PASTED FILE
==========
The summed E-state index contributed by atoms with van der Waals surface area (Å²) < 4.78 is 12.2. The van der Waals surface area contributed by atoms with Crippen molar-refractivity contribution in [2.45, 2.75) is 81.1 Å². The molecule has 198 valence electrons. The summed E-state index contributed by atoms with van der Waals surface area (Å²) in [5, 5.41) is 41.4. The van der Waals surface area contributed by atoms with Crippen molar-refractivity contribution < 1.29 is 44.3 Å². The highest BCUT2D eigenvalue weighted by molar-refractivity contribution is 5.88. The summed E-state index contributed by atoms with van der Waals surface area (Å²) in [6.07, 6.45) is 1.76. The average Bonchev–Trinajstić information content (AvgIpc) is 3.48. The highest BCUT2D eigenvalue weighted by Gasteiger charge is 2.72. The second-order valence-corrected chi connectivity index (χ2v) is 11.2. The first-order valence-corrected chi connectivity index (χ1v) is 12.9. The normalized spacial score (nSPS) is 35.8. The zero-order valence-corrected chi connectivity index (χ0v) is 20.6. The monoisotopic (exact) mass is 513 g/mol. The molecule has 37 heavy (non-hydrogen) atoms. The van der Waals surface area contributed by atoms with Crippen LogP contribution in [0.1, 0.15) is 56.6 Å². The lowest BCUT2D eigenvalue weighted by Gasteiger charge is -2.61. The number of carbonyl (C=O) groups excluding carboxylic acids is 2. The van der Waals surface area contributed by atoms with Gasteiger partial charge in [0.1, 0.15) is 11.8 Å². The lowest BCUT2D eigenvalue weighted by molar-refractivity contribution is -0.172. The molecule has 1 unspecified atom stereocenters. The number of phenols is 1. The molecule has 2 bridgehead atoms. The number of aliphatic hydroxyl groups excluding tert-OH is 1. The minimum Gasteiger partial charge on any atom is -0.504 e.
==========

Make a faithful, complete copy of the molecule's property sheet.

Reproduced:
The summed E-state index contributed by atoms with van der Waals surface area (Å²) < 4.78 is 12.2. The van der Waals surface area contributed by atoms with Crippen molar-refractivity contribution in [2.45, 2.75) is 81.1 Å². The molecule has 198 valence electrons. The summed E-state index contributed by atoms with van der Waals surface area (Å²) in [5, 5.41) is 41.4. The van der Waals surface area contributed by atoms with Crippen molar-refractivity contribution < 1.29 is 44.3 Å². The highest BCUT2D eigenvalue weighted by molar-refractivity contribution is 5.88. The summed E-state index contributed by atoms with van der Waals surface area (Å²) in [6.07, 6.45) is 1.76. The average Bonchev–Trinajstić information content (AvgIpc) is 3.48. The highest BCUT2D eigenvalue weighted by Gasteiger charge is 2.72. The second-order valence-corrected chi connectivity index (χ2v) is 11.2. The first-order valence-corrected chi connectivity index (χ1v) is 12.9. The normalized spacial score (nSPS) is 35.8. The zero-order valence-corrected chi connectivity index (χ0v) is 20.6. The monoisotopic (exact) mass is 513 g/mol. The molecule has 37 heavy (non-hydrogen) atoms. The van der Waals surface area contributed by atoms with Crippen LogP contribution in [0.1, 0.15) is 56.6 Å². The lowest BCUT2D eigenvalue weighted by Gasteiger charge is -2.61. The number of carbonyl (C=O) groups excluding carboxylic acids is 2. The van der Waals surface area contributed by atoms with Gasteiger partial charge in [0.1, 0.15) is 11.8 Å². The lowest BCUT2D eigenvalue weighted by molar-refractivity contribution is -0.172. The molecule has 1 unspecified atom stereocenters. The number of phenols is 1. The molecule has 2 bridgehead atoms. The number of aliphatic hydroxyl groups excluding tert-OH is 1. The minimum Gasteiger partial charge on any atom is -0.504 e.